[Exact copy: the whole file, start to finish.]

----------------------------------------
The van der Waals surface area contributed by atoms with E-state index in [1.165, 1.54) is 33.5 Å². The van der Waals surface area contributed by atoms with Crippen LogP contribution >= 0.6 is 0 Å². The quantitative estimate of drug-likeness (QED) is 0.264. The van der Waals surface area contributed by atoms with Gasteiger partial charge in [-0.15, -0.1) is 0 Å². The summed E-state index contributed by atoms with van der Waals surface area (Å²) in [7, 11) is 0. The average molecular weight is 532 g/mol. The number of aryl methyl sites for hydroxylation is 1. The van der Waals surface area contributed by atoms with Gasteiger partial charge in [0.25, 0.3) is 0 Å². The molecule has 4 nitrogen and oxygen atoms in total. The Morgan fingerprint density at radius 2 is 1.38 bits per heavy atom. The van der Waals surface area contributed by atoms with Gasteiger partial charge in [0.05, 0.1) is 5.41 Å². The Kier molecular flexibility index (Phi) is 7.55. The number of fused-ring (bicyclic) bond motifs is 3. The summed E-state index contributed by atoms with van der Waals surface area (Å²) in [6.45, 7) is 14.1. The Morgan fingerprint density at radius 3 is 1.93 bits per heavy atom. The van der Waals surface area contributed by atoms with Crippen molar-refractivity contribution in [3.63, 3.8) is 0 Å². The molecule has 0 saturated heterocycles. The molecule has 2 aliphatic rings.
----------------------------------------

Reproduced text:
The van der Waals surface area contributed by atoms with E-state index in [1.165, 1.54) is 33.5 Å². The van der Waals surface area contributed by atoms with Crippen LogP contribution >= 0.6 is 0 Å². The quantitative estimate of drug-likeness (QED) is 0.264. The van der Waals surface area contributed by atoms with Gasteiger partial charge in [-0.15, -0.1) is 0 Å². The summed E-state index contributed by atoms with van der Waals surface area (Å²) in [7, 11) is 0. The average molecular weight is 532 g/mol. The number of aryl methyl sites for hydroxylation is 1. The van der Waals surface area contributed by atoms with Gasteiger partial charge in [0.25, 0.3) is 0 Å². The molecule has 4 nitrogen and oxygen atoms in total. The Morgan fingerprint density at radius 2 is 1.38 bits per heavy atom. The van der Waals surface area contributed by atoms with Gasteiger partial charge in [0.05, 0.1) is 5.41 Å². The Kier molecular flexibility index (Phi) is 7.55. The number of fused-ring (bicyclic) bond motifs is 3. The summed E-state index contributed by atoms with van der Waals surface area (Å²) in [6.45, 7) is 14.1. The Morgan fingerprint density at radius 3 is 1.93 bits per heavy atom. The van der Waals surface area contributed by atoms with Crippen molar-refractivity contribution in [3.63, 3.8) is 0 Å². The molecule has 0 saturated heterocycles. The molecule has 2 aliphatic rings.